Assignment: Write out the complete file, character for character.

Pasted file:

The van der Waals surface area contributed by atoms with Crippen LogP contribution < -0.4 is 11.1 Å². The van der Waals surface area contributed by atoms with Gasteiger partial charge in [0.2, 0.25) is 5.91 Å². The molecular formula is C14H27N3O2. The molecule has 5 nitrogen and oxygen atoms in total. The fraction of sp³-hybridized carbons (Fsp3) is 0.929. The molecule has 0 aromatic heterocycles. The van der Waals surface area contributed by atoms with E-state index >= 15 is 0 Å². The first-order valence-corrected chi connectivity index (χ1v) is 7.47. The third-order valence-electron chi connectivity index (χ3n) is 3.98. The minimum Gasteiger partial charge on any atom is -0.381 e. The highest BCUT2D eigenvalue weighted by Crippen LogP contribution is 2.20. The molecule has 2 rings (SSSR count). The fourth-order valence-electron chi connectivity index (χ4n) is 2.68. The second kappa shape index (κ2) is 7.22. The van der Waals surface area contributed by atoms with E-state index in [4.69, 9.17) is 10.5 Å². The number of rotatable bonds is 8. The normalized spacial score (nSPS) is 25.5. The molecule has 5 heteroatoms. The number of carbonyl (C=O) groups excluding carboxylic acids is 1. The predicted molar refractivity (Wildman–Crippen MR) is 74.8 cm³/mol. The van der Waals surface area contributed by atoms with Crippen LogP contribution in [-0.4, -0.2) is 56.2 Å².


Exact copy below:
The van der Waals surface area contributed by atoms with Crippen LogP contribution < -0.4 is 11.1 Å². The van der Waals surface area contributed by atoms with Gasteiger partial charge in [0.2, 0.25) is 5.91 Å². The molecular formula is C14H27N3O2. The molecule has 5 nitrogen and oxygen atoms in total. The fraction of sp³-hybridized carbons (Fsp3) is 0.929. The molecule has 0 aromatic heterocycles. The van der Waals surface area contributed by atoms with E-state index >= 15 is 0 Å². The first-order valence-corrected chi connectivity index (χ1v) is 7.47. The third-order valence-electron chi connectivity index (χ3n) is 3.98. The minimum Gasteiger partial charge on any atom is -0.381 e. The highest BCUT2D eigenvalue weighted by Crippen LogP contribution is 2.20. The molecule has 2 rings (SSSR count). The fourth-order valence-electron chi connectivity index (χ4n) is 2.68. The second kappa shape index (κ2) is 7.22. The van der Waals surface area contributed by atoms with E-state index in [4.69, 9.17) is 10.5 Å². The number of rotatable bonds is 8. The normalized spacial score (nSPS) is 25.5. The molecule has 5 heteroatoms. The number of carbonyl (C=O) groups excluding carboxylic acids is 1. The predicted molar refractivity (Wildman–Crippen MR) is 74.8 cm³/mol. The van der Waals surface area contributed by atoms with Crippen LogP contribution in [-0.4, -0.2) is 56.2 Å².